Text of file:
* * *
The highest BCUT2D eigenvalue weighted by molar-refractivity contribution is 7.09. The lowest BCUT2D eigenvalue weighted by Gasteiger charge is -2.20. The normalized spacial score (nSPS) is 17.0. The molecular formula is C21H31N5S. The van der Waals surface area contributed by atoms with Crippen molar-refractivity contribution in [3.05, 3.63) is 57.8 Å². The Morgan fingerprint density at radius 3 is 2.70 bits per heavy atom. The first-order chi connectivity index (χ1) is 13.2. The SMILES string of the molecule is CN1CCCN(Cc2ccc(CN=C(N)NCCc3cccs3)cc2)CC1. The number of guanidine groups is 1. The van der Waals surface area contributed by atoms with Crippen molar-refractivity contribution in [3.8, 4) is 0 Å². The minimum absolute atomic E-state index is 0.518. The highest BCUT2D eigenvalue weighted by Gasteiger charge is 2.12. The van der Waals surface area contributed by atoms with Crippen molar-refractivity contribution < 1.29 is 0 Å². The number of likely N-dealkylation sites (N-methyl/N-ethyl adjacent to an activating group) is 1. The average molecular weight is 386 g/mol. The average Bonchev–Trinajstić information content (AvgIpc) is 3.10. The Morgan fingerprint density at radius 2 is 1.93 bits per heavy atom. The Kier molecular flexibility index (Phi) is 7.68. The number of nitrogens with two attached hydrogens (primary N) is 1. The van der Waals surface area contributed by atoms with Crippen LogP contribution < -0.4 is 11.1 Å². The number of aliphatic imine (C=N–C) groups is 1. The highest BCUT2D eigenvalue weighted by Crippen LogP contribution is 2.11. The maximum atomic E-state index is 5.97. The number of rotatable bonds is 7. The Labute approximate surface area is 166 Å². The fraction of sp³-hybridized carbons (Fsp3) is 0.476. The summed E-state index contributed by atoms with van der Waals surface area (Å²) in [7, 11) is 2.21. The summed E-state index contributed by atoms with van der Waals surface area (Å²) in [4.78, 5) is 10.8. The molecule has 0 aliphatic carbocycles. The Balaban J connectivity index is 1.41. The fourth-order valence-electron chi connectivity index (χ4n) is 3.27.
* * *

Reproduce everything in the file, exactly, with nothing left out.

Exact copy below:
The highest BCUT2D eigenvalue weighted by molar-refractivity contribution is 7.09. The lowest BCUT2D eigenvalue weighted by Gasteiger charge is -2.20. The normalized spacial score (nSPS) is 17.0. The molecular formula is C21H31N5S. The van der Waals surface area contributed by atoms with Crippen molar-refractivity contribution in [3.05, 3.63) is 57.8 Å². The Morgan fingerprint density at radius 3 is 2.70 bits per heavy atom. The first-order chi connectivity index (χ1) is 13.2. The SMILES string of the molecule is CN1CCCN(Cc2ccc(CN=C(N)NCCc3cccs3)cc2)CC1. The number of guanidine groups is 1. The van der Waals surface area contributed by atoms with Crippen molar-refractivity contribution in [3.8, 4) is 0 Å². The minimum absolute atomic E-state index is 0.518. The highest BCUT2D eigenvalue weighted by Gasteiger charge is 2.12. The van der Waals surface area contributed by atoms with Crippen molar-refractivity contribution < 1.29 is 0 Å². The number of likely N-dealkylation sites (N-methyl/N-ethyl adjacent to an activating group) is 1. The average molecular weight is 386 g/mol. The average Bonchev–Trinajstić information content (AvgIpc) is 3.10. The Morgan fingerprint density at radius 2 is 1.93 bits per heavy atom. The Kier molecular flexibility index (Phi) is 7.68. The number of nitrogens with two attached hydrogens (primary N) is 1. The van der Waals surface area contributed by atoms with Crippen LogP contribution < -0.4 is 11.1 Å². The number of aliphatic imine (C=N–C) groups is 1. The highest BCUT2D eigenvalue weighted by Crippen LogP contribution is 2.11. The maximum atomic E-state index is 5.97. The number of rotatable bonds is 7. The Labute approximate surface area is 166 Å². The fraction of sp³-hybridized carbons (Fsp3) is 0.476. The summed E-state index contributed by atoms with van der Waals surface area (Å²) in [7, 11) is 2.21. The summed E-state index contributed by atoms with van der Waals surface area (Å²) in [4.78, 5) is 10.8. The molecule has 0 aliphatic carbocycles. The Balaban J connectivity index is 1.41. The fourth-order valence-electron chi connectivity index (χ4n) is 3.27.